Last week I met an Irish dairy farmer who was recently heavily criticised by his advisor and discussion group colleagues for, in their words ‘spending too much money on hired labour’.
This farmer has 100 cows, farms to a very high standard and has a full-time hired labour unit. Apparently this is wrong – somebody, probably a 39-hour per week, pensioned public servant, has decided that Irish dairy farmers should be targeting to manage ‘140 cows per man’.
Later last week the grim news emerged that yet another dairy farming colleague had lost his life in the course of his work.
I would assume that our Minister for Agriculture and his advisory body have a duty of care towards their current and incoming milk suppliers, as they, the suppliers, strive – rightly or wrongly – to satisfy the Government’s goal of increasing our national milk output by 50%.
However, preaching dogma of ‘140 cows/man’ shows a flagrant disregard for farmer welfare.
I understand that this target has been computed from the New Zealand large herd model of 400-450 cows being managed by three full-time staff.
In this scenario each staff member has regular time off and regular start and finish hours to facilitate a life outside the farm gate. To compute therefore that this equates to 140/cows per man in an Irish context betrays an unfortunate lack of understanding of the dynamic of family farming in Ireland.
Many commentators suggest that our appalling farm safety statistics can be improved by better farmer education. As a busy dairy farmer, I find this nonsense particularly insulting.
The majority of farmers are deeply aware of the dangers around their farms. A lethal cocktail of stress, exhaustion, attention to detail, advice to increase output and to reduce hired labour all combine to impair their judgement of dangerous situations and reduce their reaction time when danger is imminent.
Any dairy farmer who claims not to have had a close encounter with serious injury or death is probably lying about farm safety issues.
Tossing ‘140 cows/man’ around as a performance indicator will only increase deaths on dairy farms. It highlights one of the main follies of our Harvest 2020 policy. That is, it is output driven, rather than farmer welfare driven. Everyone is aware of this, but very few will say it as it not ‘politically correct’ to hold such a view.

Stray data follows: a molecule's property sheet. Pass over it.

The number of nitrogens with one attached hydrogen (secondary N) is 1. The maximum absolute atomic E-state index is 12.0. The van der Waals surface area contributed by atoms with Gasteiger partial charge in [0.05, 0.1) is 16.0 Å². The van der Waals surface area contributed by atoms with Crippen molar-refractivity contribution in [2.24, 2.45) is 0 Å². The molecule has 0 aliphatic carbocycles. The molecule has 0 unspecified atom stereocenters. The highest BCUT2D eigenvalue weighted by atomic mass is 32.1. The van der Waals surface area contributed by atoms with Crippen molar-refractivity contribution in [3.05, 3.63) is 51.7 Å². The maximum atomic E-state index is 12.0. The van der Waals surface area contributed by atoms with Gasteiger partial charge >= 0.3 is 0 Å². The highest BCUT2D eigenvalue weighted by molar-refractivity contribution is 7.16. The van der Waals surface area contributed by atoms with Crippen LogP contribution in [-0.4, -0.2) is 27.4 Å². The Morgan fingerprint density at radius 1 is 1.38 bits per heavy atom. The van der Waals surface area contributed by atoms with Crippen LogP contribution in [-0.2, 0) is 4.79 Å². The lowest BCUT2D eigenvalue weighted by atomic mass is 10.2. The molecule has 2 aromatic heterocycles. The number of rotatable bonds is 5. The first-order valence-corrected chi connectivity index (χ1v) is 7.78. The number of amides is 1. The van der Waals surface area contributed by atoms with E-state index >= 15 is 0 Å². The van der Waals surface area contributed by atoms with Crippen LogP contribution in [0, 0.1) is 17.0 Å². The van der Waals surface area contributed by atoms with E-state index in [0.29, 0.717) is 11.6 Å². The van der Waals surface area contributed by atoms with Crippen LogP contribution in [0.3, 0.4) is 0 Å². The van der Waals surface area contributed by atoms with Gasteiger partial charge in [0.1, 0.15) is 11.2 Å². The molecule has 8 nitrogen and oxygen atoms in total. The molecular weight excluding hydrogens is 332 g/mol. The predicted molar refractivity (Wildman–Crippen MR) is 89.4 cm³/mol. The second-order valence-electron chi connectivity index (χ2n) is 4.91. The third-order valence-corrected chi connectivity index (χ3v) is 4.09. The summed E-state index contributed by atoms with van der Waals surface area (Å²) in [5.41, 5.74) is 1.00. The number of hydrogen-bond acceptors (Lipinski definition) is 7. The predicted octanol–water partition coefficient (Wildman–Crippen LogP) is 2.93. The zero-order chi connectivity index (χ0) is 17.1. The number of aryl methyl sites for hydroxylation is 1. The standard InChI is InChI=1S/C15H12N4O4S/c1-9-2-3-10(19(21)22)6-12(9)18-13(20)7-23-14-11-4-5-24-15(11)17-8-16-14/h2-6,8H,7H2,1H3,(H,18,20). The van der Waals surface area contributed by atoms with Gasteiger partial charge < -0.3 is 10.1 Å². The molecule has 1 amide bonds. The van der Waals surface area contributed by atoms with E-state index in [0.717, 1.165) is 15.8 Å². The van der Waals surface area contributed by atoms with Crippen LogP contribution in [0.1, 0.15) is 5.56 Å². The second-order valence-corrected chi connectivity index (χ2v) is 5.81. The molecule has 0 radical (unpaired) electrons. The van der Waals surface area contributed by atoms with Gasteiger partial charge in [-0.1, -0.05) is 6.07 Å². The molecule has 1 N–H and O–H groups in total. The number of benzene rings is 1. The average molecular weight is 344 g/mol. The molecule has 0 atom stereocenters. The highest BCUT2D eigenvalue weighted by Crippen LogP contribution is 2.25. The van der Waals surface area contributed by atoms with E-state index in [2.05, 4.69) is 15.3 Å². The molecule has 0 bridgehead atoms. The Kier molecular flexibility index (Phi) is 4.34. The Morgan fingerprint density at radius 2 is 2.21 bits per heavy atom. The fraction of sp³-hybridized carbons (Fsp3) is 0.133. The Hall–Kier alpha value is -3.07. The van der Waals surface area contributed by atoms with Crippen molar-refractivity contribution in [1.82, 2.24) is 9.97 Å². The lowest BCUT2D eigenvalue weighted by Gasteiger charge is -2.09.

The stark facts are that farmers respond to financial penalty and stimuli. There are numerous examples of this. The over-subscribed Farm Safety grant being just the latest one.
Safety inspections ought to be stepped up in the interests of farmer’s and their families. Failure of such inspections should result in a significant percentage of Single Farm Payment being withheld.
This will be fully reimbursed once the farm safety issues are resolved within a reasonable time frame.
Each farmer’s attitude to hiring staff/specialised contractors and eliminating potentially dangerous situations also needs to be assessed as part of such a process.
The Government ought to then top up the Single Farm Payment of the now compliant farmer with a once off 10% bonus payment to help cover the cost of improving their safety.
Our current dairy expansion plans are set to create a labour, mental health and farm safety black hole on thousands of our dairy farms.
I observe that between 70 and 150 cows, most dairy farms are too busy for one person but can’t afford to pay for a second labour unit.
Depending on their age and debt levels, many farmers in this bracket are already hugely overworked. They often have little or no life outside the farm gate.
Ireland’s average dairy herd is now at 60 cows but being encouraged to increase by 50%. Draw your own conclusions as to the outcome with regard to stress, exhaustion and farm safety for our average dairy farmer over the coming years.
The farmer I spoke to last week told me bluntly that in 2012 he had a choice to make. Either employ full-time staff or, in his words, “forget about family and hobbies, farm in an exhausted and unsafe manner and spend his money on anti-depressant medication instead”.